Writing a good abstract for medical articles


An abstract is the key calling card for any article as most readers sort through articles based on the abstract. This then creates considerable pressure on authors to ‘package’ their article attractively via an abstract to draw eyeballs.

Depending on the journal under consideration, an abstract is around 200-250 words. The big challenge is then to pack in all relevant information within the limitation to offer as maximum information as possible. This becomes all the more challenging for technical fields, like those of medical practitioners.

Here are some tips on how to write good abstracts for medical articles.

Step 1: Follow the rules or instructions of the journal carefully. Many journals have set templates for abstracts and a medical writer should follow it perfectly. The word count limitation for instance is one such instruction that must not be violated.

Step 2: Irrespective of specific instructions, all abstracts usually follow a set template of a structured abstract; background/objective, methods, results, conclusion. Even within the limited word count, one has to offer a structured abstract in an unambiguous manner.

Background/Objective: This basically sets the premise of your exercise. This section basically states what you set out to do and specifically why. Think of this as setting the context and the basic hypothesis. However, it is better to reverse the order; start with what you did and why, instead of giving an elaborate background and then trying to posit your hypothesis, as you would do in the original article.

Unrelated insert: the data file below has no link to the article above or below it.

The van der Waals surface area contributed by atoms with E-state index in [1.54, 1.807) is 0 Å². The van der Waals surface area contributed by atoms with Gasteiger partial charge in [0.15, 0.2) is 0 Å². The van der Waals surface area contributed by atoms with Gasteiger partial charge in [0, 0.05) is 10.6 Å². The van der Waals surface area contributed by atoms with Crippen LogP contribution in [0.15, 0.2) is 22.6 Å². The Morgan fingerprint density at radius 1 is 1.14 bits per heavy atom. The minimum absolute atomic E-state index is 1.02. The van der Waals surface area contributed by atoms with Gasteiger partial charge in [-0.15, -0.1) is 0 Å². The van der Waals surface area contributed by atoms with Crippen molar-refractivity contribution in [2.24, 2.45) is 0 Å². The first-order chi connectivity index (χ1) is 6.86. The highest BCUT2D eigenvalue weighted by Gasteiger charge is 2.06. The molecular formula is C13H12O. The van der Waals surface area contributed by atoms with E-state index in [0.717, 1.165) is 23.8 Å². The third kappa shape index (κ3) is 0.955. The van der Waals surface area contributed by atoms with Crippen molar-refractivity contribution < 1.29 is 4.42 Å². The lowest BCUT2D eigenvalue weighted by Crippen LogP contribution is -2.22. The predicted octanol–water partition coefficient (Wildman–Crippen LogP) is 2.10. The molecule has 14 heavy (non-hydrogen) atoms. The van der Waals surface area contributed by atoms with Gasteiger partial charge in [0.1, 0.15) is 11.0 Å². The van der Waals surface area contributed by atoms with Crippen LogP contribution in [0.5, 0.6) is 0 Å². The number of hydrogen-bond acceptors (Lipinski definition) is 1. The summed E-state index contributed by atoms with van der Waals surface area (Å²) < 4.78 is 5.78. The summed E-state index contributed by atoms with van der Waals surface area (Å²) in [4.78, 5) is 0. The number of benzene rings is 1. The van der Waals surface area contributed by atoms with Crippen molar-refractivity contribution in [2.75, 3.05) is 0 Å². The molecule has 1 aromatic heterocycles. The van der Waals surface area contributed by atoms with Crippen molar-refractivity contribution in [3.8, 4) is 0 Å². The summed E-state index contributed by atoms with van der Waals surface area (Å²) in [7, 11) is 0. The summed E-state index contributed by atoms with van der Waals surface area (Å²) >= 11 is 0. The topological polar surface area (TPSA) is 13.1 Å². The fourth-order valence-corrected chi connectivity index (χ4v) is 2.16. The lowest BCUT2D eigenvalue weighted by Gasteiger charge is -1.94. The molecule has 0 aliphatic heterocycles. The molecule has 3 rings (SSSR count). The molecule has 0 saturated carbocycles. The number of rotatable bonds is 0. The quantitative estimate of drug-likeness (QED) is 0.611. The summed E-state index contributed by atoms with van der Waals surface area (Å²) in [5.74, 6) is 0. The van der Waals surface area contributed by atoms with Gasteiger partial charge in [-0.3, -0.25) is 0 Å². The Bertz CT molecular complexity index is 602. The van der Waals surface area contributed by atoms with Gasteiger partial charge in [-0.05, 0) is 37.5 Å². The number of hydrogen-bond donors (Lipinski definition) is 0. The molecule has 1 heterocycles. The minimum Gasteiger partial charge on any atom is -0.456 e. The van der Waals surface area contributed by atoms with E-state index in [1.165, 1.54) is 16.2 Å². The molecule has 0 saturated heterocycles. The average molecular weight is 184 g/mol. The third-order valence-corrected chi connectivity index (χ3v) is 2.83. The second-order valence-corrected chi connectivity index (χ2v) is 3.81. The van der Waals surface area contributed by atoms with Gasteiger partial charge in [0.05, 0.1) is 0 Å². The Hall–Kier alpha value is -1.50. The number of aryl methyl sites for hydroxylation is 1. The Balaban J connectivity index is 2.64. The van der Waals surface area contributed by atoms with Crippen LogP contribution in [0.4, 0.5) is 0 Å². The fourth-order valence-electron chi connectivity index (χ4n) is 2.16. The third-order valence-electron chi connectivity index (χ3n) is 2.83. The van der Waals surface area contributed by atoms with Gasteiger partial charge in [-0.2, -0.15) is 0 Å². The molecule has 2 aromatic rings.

Methodology: This is a critical part, as many of the keywords used by readers while searching an article should resonate in this part. Some of the key questions that this part must answer are; the research design, the methodology used, the field of study, any specific terminologies involved in the methodology, the type of treatment or diagnosis under question. Be careful to report specifics like sample size, numbers of patients in different groups, doses of medications, duration of the study. These not only grab eyeballs but also help set the relevance of the article for the readers.

Results: This is the most important part of the abstract as it is the crux of the entire article. Any potential reader will only read your article if your findings excite them. Highlight the positives results or the topline statistics of your findings. Report the frequencies of the most important variables in your results, or a brief comparison of the results in the subgroups sampled.

Conclusion: this part should highlight the key take-home message of the entire article. As a medical writer, you are trying to establish a definite finding and that needs to be expressed strongly in the conclusion.

Step 3: the language of the abstract must be direct and affirmative. Using active verbs in the abstract helps give a sense of dynamism and sense of purpose to the whole article. It is also advisable to avoid too much technical jargon. The key should be clarity in the message conveyed.

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